Hitler’s Rhetoric [in progress]

By Ryan Skinnell

Hitler’s Rhetoric examines the rhetorical practices and resources that Adolf Hitler used to persuade millions of Germans and non-Germans to support, or at least acquiesce to, Nazi governance. Historians and rhetoricians alike recognize Hitler as “one of the great orators of history, perhaps the greatest in the twentieth century” and “an ideal example of the evil power of evil rhetoric.” Hitler was a powerful speaker and innovator, pioneering mass media tactics that are still in wide use. He roused and radicalized fanatical supporters through his speeches throughout the first decade and a half of his career.

Beyond his personal persuasive power, Hitler and the Nazis also built a sprawling network of rhetorical resources, including a correspondence school for aspiring orators, a speakers’ bureau, and a series of media assets (i.e., newspapers, journals, and rhetoric handbooks) for teaching persuasive speech. This network allowed him to recruit fanatics and spread his message throughout Germany. Hitler and the Nazis were thoroughly rhetorical actors, and not by accident. Unfortunately, understanding Hitler’s rhetorical success remains vitally important in the 21st century. Hitler’s rhetoric—both his rhetorical strategies and versions of his rhetorical network—are pervasive in contemporary cultures around the world. Accordingly, understanding Hitler’s rhetoric is a regrettable necessity for anyone who would recognize and resist imitators and like-minded innovators.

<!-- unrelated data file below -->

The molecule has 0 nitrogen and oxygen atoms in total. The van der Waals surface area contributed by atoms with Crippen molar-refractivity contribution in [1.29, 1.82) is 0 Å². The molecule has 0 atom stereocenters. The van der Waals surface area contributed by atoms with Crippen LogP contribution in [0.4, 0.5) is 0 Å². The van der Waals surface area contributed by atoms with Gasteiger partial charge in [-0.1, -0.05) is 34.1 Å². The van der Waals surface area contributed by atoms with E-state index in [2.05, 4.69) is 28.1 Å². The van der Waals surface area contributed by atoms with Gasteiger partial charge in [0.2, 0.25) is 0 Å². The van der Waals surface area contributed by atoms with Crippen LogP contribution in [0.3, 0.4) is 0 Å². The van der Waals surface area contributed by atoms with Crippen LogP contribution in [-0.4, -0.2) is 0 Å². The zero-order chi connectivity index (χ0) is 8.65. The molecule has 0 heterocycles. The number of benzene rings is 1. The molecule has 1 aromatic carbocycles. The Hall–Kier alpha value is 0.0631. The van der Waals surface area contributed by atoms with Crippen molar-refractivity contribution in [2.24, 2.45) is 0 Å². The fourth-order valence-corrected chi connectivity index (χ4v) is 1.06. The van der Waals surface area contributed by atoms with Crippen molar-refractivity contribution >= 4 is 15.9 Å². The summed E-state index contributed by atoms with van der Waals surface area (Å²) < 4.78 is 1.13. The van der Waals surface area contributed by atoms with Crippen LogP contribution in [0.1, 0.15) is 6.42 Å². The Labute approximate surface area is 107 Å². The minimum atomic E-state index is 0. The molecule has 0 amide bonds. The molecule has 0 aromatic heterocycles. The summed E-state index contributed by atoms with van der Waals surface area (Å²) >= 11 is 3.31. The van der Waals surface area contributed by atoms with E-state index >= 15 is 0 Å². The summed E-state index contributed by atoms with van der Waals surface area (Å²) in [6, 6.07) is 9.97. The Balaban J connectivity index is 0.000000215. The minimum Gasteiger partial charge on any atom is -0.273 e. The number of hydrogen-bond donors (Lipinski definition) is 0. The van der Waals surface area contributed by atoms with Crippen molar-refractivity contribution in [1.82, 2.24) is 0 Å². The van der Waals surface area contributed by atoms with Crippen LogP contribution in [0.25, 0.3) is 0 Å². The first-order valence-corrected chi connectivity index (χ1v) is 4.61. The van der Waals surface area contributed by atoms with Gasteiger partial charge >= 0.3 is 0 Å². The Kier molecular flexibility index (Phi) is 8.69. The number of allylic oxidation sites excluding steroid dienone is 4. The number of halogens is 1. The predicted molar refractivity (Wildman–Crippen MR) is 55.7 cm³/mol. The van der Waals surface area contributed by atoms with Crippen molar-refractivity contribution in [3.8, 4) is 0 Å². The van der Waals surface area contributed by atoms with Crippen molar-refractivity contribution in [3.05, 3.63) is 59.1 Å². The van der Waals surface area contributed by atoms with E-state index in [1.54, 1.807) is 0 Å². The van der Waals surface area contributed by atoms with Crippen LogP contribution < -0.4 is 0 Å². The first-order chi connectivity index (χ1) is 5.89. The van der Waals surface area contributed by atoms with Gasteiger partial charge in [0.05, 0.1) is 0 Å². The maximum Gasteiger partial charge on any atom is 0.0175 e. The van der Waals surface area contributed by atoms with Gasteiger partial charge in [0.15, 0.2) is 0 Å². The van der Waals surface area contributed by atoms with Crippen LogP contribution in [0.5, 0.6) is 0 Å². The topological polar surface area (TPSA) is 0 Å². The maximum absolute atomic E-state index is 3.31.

I am in the process of researching and writing Hitler’s Rhetoric. My goal is to have a full draft by Spring 2022.

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